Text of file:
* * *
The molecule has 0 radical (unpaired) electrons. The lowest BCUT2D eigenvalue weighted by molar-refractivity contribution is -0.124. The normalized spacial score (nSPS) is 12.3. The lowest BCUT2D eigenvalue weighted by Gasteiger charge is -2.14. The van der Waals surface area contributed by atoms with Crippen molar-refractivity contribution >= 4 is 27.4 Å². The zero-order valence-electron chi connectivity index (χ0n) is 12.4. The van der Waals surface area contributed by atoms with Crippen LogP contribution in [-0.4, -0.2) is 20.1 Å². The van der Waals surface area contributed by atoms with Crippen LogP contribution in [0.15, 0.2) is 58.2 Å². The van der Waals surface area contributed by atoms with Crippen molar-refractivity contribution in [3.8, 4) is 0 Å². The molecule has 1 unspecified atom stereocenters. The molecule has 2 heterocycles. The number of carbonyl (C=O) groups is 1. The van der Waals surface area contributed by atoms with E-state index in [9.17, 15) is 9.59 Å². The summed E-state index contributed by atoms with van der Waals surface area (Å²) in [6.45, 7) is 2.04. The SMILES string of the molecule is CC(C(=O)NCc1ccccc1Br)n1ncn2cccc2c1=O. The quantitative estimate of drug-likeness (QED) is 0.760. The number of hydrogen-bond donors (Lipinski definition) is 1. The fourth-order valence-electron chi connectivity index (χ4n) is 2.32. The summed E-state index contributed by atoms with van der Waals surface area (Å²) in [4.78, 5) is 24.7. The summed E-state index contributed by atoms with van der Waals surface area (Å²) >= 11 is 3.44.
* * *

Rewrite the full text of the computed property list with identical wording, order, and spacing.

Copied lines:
The molecule has 0 radical (unpaired) electrons. The lowest BCUT2D eigenvalue weighted by molar-refractivity contribution is -0.124. The normalized spacial score (nSPS) is 12.3. The lowest BCUT2D eigenvalue weighted by Gasteiger charge is -2.14. The van der Waals surface area contributed by atoms with Crippen molar-refractivity contribution >= 4 is 27.4 Å². The zero-order valence-electron chi connectivity index (χ0n) is 12.4. The van der Waals surface area contributed by atoms with Crippen LogP contribution in [-0.4, -0.2) is 20.1 Å². The van der Waals surface area contributed by atoms with Crippen LogP contribution in [0.15, 0.2) is 58.2 Å². The van der Waals surface area contributed by atoms with Crippen molar-refractivity contribution in [3.8, 4) is 0 Å². The molecule has 1 unspecified atom stereocenters. The molecule has 2 heterocycles. The number of carbonyl (C=O) groups is 1. The van der Waals surface area contributed by atoms with E-state index in [9.17, 15) is 9.59 Å². The summed E-state index contributed by atoms with van der Waals surface area (Å²) in [6.45, 7) is 2.04. The SMILES string of the molecule is CC(C(=O)NCc1ccccc1Br)n1ncn2cccc2c1=O. The quantitative estimate of drug-likeness (QED) is 0.760. The number of hydrogen-bond donors (Lipinski definition) is 1. The fourth-order valence-electron chi connectivity index (χ4n) is 2.32. The summed E-state index contributed by atoms with van der Waals surface area (Å²) in [4.78, 5) is 24.7. The summed E-state index contributed by atoms with van der Waals surface area (Å²) >= 11 is 3.44.